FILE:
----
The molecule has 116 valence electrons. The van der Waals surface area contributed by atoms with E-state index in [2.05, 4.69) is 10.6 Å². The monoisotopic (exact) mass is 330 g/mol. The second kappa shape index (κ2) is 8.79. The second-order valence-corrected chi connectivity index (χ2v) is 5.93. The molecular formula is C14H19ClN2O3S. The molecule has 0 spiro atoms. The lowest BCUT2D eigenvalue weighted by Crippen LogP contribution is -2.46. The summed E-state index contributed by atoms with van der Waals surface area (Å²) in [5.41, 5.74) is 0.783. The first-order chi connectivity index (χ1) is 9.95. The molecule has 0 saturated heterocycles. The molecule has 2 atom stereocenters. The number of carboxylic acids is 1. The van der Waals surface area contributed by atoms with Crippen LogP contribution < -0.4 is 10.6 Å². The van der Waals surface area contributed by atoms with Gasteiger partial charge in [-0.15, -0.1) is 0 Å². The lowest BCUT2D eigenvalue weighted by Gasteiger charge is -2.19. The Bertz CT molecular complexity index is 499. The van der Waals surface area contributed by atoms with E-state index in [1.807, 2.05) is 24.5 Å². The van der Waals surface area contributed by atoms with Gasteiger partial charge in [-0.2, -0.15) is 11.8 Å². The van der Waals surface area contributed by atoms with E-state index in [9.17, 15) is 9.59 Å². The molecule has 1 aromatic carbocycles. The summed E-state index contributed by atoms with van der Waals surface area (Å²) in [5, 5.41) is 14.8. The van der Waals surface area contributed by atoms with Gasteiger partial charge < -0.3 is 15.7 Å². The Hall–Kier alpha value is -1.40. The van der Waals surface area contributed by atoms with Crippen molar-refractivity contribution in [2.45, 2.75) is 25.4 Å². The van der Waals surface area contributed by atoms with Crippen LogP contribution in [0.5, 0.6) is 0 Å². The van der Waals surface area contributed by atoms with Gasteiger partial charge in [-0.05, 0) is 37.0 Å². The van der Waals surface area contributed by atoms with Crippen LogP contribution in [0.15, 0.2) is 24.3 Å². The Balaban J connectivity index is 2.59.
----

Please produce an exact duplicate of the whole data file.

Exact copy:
The molecule has 116 valence electrons. The van der Waals surface area contributed by atoms with E-state index in [2.05, 4.69) is 10.6 Å². The monoisotopic (exact) mass is 330 g/mol. The second kappa shape index (κ2) is 8.79. The second-order valence-corrected chi connectivity index (χ2v) is 5.93. The molecular formula is C14H19ClN2O3S. The molecule has 0 spiro atoms. The lowest BCUT2D eigenvalue weighted by Crippen LogP contribution is -2.46. The summed E-state index contributed by atoms with van der Waals surface area (Å²) in [5.41, 5.74) is 0.783. The first-order chi connectivity index (χ1) is 9.95. The molecule has 0 saturated heterocycles. The molecule has 2 atom stereocenters. The number of carboxylic acids is 1. The van der Waals surface area contributed by atoms with Crippen LogP contribution < -0.4 is 10.6 Å². The van der Waals surface area contributed by atoms with Gasteiger partial charge in [-0.15, -0.1) is 0 Å². The lowest BCUT2D eigenvalue weighted by Gasteiger charge is -2.19. The Bertz CT molecular complexity index is 499. The van der Waals surface area contributed by atoms with E-state index in [1.807, 2.05) is 24.5 Å². The van der Waals surface area contributed by atoms with Gasteiger partial charge in [-0.2, -0.15) is 11.8 Å². The van der Waals surface area contributed by atoms with E-state index in [9.17, 15) is 9.59 Å². The molecule has 1 aromatic carbocycles. The summed E-state index contributed by atoms with van der Waals surface area (Å²) in [5, 5.41) is 14.8. The van der Waals surface area contributed by atoms with Gasteiger partial charge < -0.3 is 15.7 Å². The Hall–Kier alpha value is -1.40. The van der Waals surface area contributed by atoms with Crippen molar-refractivity contribution in [2.45, 2.75) is 25.4 Å². The van der Waals surface area contributed by atoms with Crippen LogP contribution in [0.5, 0.6) is 0 Å². The van der Waals surface area contributed by atoms with Gasteiger partial charge in [-0.05, 0) is 37.0 Å². The van der Waals surface area contributed by atoms with Crippen LogP contribution in [0.15, 0.2) is 24.3 Å². The Balaban J connectivity index is 2.59.